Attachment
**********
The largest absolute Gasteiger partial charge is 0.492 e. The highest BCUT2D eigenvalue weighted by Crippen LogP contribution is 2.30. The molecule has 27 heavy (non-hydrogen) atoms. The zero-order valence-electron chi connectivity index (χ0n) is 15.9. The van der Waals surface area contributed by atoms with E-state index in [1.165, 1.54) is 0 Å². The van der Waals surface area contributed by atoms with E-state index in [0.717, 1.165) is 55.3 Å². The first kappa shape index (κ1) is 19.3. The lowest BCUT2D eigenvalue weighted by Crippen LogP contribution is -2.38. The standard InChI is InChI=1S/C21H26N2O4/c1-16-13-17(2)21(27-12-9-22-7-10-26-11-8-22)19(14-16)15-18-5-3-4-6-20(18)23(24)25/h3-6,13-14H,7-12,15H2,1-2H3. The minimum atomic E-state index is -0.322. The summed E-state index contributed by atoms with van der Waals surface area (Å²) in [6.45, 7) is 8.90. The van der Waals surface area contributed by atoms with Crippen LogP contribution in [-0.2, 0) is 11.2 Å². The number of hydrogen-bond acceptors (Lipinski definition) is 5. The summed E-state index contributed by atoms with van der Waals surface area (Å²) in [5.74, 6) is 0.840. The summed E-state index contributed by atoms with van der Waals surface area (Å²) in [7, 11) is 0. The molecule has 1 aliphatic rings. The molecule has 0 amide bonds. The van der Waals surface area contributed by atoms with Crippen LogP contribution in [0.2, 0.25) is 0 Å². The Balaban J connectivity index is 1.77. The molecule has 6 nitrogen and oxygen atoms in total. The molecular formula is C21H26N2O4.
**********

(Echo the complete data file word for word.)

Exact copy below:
The largest absolute Gasteiger partial charge is 0.492 e. The highest BCUT2D eigenvalue weighted by Crippen LogP contribution is 2.30. The molecule has 27 heavy (non-hydrogen) atoms. The zero-order valence-electron chi connectivity index (χ0n) is 15.9. The van der Waals surface area contributed by atoms with E-state index in [1.165, 1.54) is 0 Å². The van der Waals surface area contributed by atoms with E-state index in [0.717, 1.165) is 55.3 Å². The first kappa shape index (κ1) is 19.3. The lowest BCUT2D eigenvalue weighted by Crippen LogP contribution is -2.38. The standard InChI is InChI=1S/C21H26N2O4/c1-16-13-17(2)21(27-12-9-22-7-10-26-11-8-22)19(14-16)15-18-5-3-4-6-20(18)23(24)25/h3-6,13-14H,7-12,15H2,1-2H3. The minimum atomic E-state index is -0.322. The summed E-state index contributed by atoms with van der Waals surface area (Å²) in [6.45, 7) is 8.90. The van der Waals surface area contributed by atoms with Crippen LogP contribution in [-0.2, 0) is 11.2 Å². The number of hydrogen-bond acceptors (Lipinski definition) is 5. The summed E-state index contributed by atoms with van der Waals surface area (Å²) in [5.74, 6) is 0.840. The summed E-state index contributed by atoms with van der Waals surface area (Å²) in [7, 11) is 0. The molecule has 1 aliphatic rings. The molecule has 0 amide bonds. The van der Waals surface area contributed by atoms with Crippen LogP contribution in [0.2, 0.25) is 0 Å². The Balaban J connectivity index is 1.77. The molecule has 6 nitrogen and oxygen atoms in total. The molecular formula is C21H26N2O4.